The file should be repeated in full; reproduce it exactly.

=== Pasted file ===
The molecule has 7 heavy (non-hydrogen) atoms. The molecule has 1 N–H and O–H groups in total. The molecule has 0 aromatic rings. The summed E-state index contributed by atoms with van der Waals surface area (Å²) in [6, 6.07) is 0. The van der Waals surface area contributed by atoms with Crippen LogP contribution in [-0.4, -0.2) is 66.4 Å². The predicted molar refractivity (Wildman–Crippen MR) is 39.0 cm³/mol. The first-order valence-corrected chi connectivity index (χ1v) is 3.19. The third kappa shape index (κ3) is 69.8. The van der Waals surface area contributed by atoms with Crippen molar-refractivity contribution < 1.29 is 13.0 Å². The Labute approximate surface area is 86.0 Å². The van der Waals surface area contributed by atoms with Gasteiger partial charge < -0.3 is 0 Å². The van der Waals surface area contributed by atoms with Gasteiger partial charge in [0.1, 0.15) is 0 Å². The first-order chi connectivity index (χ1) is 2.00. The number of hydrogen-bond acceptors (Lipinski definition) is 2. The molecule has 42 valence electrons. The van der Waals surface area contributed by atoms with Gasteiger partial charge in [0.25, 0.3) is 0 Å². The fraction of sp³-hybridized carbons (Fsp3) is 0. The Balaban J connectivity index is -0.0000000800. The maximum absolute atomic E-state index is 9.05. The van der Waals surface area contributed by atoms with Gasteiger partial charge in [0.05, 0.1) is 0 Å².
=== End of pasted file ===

The molecule has 7 heavy (non-hydrogen) atoms. The molecule has 1 N–H and O–H groups in total. The molecule has 0 aromatic rings. The summed E-state index contributed by atoms with van der Waals surface area (Å²) in [6, 6.07) is 0. The van der Waals surface area contributed by atoms with Crippen LogP contribution in [-0.4, -0.2) is 66.4 Å². The predicted molar refractivity (Wildman–Crippen MR) is 39.0 cm³/mol. The first-order valence-corrected chi connectivity index (χ1v) is 3.19. The third kappa shape index (κ3) is 69.8. The van der Waals surface area contributed by atoms with Crippen molar-refractivity contribution < 1.29 is 13.0 Å². The Labute approximate surface area is 86.0 Å². The van der Waals surface area contributed by atoms with Gasteiger partial charge < -0.3 is 0 Å². The van der Waals surface area contributed by atoms with Gasteiger partial charge in [0.1, 0.15) is 0 Å². The first-order chi connectivity index (χ1) is 2.00. The number of hydrogen-bond acceptors (Lipinski definition) is 2. The molecule has 42 valence electrons. The van der Waals surface area contributed by atoms with Gasteiger partial charge in [0.25, 0.3) is 0 Å². The fraction of sp³-hybridized carbons (Fsp3) is 0. The Balaban J connectivity index is -0.0000000800. The maximum absolute atomic E-state index is 9.05. The van der Waals surface area contributed by atoms with Gasteiger partial charge in [0.05, 0.1) is 0 Å².